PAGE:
You are viewing the new article page. Let us know what you think. Return to old version

# Existence of the classical and strong solutions for fractional semilinear initial value problems

## Abstract

We prove the existence and uniqueness of classical and strong solutions of a fractional semilinear evolution equation using the method of a semigroup and the Banach fixed theorem.

## Introduction

Fractional differential equations are important mathematical models of some practical problems in many fields such as polymer rheology, chemistry physics, heat conduction, fluid flows, electrical networks, and many other branches of science (see [1, 2, 12, 14]). Consequently, the fractional calculus and its applications in various fields of science and engineering have received much attention, and many papers and books on fractional calculus, fractional differential equations have appeared (see [2, 4, 10]). It should be noted that the theory of nonlinear fractional differential equation boundary value problems receives more and more attention (see [1, 3, 13]). There has been significant development in fractional differential equations in recent years; see the monographs of Lakshmikantham et al. , Kilbas et al. , Podlubny , Miller and Ross .

### Definition 1.1

()

Let X be a Banach space. A one parameter $T(t)$, $0 \leq t < \infty$, be a bounded linear operators from X into X is a semigroup of a bounded linear operator on X if

1. (1)

$T(0) = I$ (I is the identity operator on X).

2. (2)

$T(t + s) = T(t)T(s)$ for every $t, s \geq 0$ (the semigroup property).

A semigroup of bounded linear operators, $T(t)$, is uniformly continuous if

$$\lim_{t\rightarrow 0} \bigl\Vert T(t)- I \bigr\Vert =0.$$

The linear operator A defined by

$$D(A)= \biggl\{ x\in X : \lim_{t\rightarrow 0}\frac{T(t) x -x}{t} \text{ exists} \biggr\}$$

and

$$Ax= \lim_{t\rightarrow 0}\frac{T(t) x- x}{t}= \frac{d^{+}T(t) x}{dt}\bigg| _{t=0} \quad \text{for } x\in D(A)$$

is the infinitesimal generator of the semigroup $T(t)$, $D(A)$ is the domain of A.

Jardat et al.  considered the existence and uniqueness of mild solution for the semilinear initial value problem of non-integer order.

Zhou and Jiao  investigated the existence and uniqueness of mild solutions of the nonlocal Cauchy problem with fractional evolution equations in an arbitrary Banach space.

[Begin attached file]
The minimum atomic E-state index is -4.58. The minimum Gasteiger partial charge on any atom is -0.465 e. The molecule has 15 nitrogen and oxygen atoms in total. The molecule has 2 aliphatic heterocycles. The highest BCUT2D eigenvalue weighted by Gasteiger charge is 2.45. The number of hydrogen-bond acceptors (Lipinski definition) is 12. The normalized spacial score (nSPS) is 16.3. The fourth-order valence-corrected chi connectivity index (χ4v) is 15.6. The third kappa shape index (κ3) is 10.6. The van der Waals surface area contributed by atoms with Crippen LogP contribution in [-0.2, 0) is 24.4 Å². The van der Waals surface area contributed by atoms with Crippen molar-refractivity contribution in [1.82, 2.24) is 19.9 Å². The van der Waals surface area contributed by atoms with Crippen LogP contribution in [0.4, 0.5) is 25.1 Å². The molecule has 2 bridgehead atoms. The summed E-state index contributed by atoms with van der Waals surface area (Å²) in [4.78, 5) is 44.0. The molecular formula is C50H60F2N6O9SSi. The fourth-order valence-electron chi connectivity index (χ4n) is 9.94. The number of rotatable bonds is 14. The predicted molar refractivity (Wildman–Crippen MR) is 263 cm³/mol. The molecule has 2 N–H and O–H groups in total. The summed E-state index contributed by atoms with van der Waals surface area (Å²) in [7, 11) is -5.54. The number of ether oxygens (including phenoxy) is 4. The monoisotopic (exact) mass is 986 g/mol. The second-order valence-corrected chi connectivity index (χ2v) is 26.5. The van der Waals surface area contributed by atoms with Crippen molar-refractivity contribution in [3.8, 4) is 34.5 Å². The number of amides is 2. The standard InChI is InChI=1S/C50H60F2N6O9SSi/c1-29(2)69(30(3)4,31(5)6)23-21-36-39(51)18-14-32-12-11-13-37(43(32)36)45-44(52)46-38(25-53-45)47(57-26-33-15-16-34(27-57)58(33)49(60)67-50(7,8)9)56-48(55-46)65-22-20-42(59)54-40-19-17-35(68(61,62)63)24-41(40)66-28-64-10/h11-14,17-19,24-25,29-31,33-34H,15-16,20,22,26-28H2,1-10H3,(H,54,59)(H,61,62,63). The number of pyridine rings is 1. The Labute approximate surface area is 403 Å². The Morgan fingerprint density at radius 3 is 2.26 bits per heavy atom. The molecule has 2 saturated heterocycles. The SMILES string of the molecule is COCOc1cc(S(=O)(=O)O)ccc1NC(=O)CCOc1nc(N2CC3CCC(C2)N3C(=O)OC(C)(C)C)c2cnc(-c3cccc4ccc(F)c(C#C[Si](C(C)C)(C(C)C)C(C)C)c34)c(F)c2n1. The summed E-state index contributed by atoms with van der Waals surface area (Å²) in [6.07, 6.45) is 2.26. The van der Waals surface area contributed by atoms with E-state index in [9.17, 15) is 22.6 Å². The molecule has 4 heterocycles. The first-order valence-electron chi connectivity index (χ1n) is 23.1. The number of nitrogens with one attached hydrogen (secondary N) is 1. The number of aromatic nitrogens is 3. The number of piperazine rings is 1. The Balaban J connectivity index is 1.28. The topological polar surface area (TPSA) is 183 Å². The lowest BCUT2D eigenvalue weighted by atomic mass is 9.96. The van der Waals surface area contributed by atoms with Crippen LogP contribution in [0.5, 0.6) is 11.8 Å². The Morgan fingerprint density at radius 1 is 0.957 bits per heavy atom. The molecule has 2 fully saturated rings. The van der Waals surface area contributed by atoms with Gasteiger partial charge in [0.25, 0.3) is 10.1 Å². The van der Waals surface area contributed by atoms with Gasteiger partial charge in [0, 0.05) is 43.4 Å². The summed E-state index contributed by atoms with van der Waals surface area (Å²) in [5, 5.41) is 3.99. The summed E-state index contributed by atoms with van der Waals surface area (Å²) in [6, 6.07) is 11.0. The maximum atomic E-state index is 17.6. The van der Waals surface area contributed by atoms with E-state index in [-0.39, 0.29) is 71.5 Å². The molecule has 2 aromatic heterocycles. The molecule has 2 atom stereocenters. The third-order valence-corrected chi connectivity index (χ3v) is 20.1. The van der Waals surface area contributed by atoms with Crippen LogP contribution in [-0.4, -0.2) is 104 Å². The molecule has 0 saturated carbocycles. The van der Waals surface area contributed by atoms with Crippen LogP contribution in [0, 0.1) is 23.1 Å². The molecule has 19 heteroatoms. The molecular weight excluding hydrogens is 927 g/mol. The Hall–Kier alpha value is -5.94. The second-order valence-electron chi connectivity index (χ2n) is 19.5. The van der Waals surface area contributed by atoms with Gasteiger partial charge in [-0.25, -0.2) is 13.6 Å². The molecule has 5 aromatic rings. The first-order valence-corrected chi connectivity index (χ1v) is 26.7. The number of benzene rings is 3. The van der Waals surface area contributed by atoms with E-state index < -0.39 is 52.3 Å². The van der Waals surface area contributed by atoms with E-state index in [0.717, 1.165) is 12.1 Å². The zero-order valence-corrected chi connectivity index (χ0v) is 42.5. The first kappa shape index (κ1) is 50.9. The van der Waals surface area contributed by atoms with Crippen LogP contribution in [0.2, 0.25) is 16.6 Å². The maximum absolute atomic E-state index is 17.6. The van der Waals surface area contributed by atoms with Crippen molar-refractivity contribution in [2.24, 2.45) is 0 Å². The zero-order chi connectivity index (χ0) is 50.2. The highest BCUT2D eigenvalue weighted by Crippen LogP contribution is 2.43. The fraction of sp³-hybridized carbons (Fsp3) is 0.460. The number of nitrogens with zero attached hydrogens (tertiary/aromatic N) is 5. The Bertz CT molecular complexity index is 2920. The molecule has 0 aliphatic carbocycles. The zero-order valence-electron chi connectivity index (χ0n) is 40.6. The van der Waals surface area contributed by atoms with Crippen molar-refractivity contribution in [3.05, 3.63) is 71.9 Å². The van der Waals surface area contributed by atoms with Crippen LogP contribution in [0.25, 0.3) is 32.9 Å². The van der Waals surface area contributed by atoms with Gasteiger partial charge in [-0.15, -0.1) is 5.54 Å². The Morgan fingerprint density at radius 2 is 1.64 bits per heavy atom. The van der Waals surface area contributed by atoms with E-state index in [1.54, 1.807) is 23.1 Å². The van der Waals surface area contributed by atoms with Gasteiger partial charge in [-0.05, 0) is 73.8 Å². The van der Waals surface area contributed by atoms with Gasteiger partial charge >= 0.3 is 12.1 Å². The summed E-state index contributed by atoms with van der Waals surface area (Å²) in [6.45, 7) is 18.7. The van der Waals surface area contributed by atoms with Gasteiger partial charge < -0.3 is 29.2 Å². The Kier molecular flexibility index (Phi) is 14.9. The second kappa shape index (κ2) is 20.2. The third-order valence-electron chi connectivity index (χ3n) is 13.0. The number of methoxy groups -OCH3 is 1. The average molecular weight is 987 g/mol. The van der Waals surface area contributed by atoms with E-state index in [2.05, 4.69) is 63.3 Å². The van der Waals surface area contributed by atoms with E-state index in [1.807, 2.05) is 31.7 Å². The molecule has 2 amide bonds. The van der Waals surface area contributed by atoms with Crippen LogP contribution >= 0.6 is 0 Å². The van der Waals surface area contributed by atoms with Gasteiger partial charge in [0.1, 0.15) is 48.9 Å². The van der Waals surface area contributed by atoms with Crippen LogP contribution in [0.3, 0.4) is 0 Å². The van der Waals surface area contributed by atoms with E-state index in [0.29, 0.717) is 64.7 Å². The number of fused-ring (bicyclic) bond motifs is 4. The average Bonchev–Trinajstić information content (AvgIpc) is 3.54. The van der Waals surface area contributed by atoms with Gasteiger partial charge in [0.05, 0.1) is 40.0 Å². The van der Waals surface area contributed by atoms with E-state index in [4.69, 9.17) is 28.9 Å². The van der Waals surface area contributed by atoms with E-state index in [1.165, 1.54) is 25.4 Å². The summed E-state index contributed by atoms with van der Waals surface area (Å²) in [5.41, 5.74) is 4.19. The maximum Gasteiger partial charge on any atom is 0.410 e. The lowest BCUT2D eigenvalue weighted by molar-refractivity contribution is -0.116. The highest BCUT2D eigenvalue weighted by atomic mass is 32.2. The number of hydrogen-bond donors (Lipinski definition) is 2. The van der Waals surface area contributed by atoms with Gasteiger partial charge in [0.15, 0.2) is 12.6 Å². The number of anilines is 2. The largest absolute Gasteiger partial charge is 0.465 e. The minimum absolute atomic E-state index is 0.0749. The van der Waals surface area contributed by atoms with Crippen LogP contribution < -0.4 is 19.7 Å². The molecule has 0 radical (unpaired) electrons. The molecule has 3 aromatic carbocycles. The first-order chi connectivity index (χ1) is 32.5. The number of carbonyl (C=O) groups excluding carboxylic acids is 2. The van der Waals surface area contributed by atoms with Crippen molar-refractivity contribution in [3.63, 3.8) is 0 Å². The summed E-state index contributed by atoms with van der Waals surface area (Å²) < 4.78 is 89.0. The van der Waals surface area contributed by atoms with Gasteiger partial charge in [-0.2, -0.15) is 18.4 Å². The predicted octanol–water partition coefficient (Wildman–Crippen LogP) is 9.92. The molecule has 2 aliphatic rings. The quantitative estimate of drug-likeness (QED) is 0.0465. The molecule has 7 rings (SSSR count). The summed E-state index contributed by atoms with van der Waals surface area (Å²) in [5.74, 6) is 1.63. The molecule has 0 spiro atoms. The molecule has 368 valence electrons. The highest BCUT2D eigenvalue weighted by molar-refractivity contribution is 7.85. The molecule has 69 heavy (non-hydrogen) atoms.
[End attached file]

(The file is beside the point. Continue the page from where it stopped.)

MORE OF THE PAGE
In this paper we study the existence and uniqueness of the classical and strong solutions for the nonlinear evolution equation

\begin{aligned}& \begin{aligned} &u^{(\alpha)}(t) = Au(t) + f\bigl(t, u(t),Gu(t), Su(t)\bigr), \quad t_{0} < t < T; \alpha \in \mathopen{]}0, 1], \\ &u(t_{0}) = u_{0}, \end{aligned} \end{aligned}
(1.1)

where A is the infinitesimal generator of a $C_{0}$-semigroup $\{T(t);t\geq 0\}$ on a Banach space X and $f:[t_{0},T]\times X \times X\times X \rightarrow X$ is continuous in t, and

\begin{aligned} &Gu(t)= \int_{t_{0}}^{t}K(t,s)u(s)\,ds, \quad K \in C \bigl[D,R^{+}\bigr], \\ &Su(t)= \int_{t_{0}}^{t}H(t,s)u(s)\,ds, \quad H \in C \bigl[D_{0},R^{+}\bigr], \end{aligned}

where $D=\{(t,s)\in R^{2}:t_{0} \leq s \leq t \leq T \}$, $D_{0}= \{(t,s) \in R^{2}:t_{0} \leq t,s \leq T \}$.

Then we prove that the existence and uniqueness of classical and strong solutions if f satisfies certain conditions.

### Definition 1.2

()

The fractional (arbitrary) order integral of the function $h\in L^{1}([a, b], \mathbb{R}^{+})$ of order $\alpha \in \mathbb{R}^{+}$ is defined by

$$I_{a}^{\alpha }h(t)= { \int_{a}^{t}\frac{(t-s)^{\alpha -1}}{\Gamma (\alpha)}h(s)\,ds},$$

where Γ is the gamma function. When $a = 0$, we write $I ^{\alpha }h(t) = h(t)\ast \varphi_{\alpha }(t)$, where $\varphi_{\alpha }(t)=\frac{t^{\alpha -1}}{\Gamma (\alpha)}$ for $t >0$, and $\varphi_{\alpha }(t)=0$ for $t\leq 0$, and $\varphi_{\alpha }\rightarrow \delta (t)$ as $\alpha \rightarrow 0$, where δ is the delta function.

### Definition 1.3

()

For a function h given on the interval $[a, b]$, the Caputo fractional order derivative of h, is defined by,

$$\bigl(^{c}D_{a^{+}}^{\alpha }h\bigr) (t)= { \frac{1}{\Gamma (n-\alpha)} \int_{a}^{t}(t-s)^{n-\alpha -1}h^{(n)}(s) \,ds}.$$